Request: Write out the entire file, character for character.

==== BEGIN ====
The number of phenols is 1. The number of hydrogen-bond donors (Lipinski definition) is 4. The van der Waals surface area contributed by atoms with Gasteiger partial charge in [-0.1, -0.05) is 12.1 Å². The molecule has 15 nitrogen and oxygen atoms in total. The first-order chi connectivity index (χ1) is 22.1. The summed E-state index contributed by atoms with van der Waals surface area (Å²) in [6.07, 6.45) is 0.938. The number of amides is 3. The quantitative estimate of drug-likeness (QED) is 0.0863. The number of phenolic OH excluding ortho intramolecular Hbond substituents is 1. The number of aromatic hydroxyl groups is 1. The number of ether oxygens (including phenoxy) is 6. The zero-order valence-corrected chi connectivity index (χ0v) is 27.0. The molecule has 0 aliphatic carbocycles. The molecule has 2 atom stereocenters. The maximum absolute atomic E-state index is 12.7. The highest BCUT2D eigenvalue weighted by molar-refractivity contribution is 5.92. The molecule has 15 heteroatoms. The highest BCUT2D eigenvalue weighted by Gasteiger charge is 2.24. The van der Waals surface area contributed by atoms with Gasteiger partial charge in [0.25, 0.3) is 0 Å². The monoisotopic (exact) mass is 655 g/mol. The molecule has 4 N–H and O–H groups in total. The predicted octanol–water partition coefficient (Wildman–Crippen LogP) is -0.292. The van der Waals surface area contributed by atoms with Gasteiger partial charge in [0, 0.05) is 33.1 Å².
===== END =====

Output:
The number of phenols is 1. The number of hydrogen-bond donors (Lipinski definition) is 4. The van der Waals surface area contributed by atoms with Gasteiger partial charge in [-0.1, -0.05) is 12.1 Å². The molecule has 15 nitrogen and oxygen atoms in total. The first-order chi connectivity index (χ1) is 22.1. The summed E-state index contributed by atoms with van der Waals surface area (Å²) in [6.07, 6.45) is 0.938. The number of amides is 3. The quantitative estimate of drug-likeness (QED) is 0.0863. The number of phenolic OH excluding ortho intramolecular Hbond substituents is 1. The number of aromatic hydroxyl groups is 1. The number of ether oxygens (including phenoxy) is 6. The zero-order valence-corrected chi connectivity index (χ0v) is 27.0. The molecule has 0 aliphatic carbocycles. The molecule has 2 atom stereocenters. The maximum absolute atomic E-state index is 12.7. The highest BCUT2D eigenvalue weighted by molar-refractivity contribution is 5.92. The molecule has 15 heteroatoms. The highest BCUT2D eigenvalue weighted by Gasteiger charge is 2.24. The van der Waals surface area contributed by atoms with Gasteiger partial charge in [0.25, 0.3) is 0 Å². The monoisotopic (exact) mass is 655 g/mol. The molecule has 4 N–H and O–H groups in total. The predicted octanol–water partition coefficient (Wildman–Crippen LogP) is -0.292. The van der Waals surface area contributed by atoms with Gasteiger partial charge in [0, 0.05) is 33.1 Å².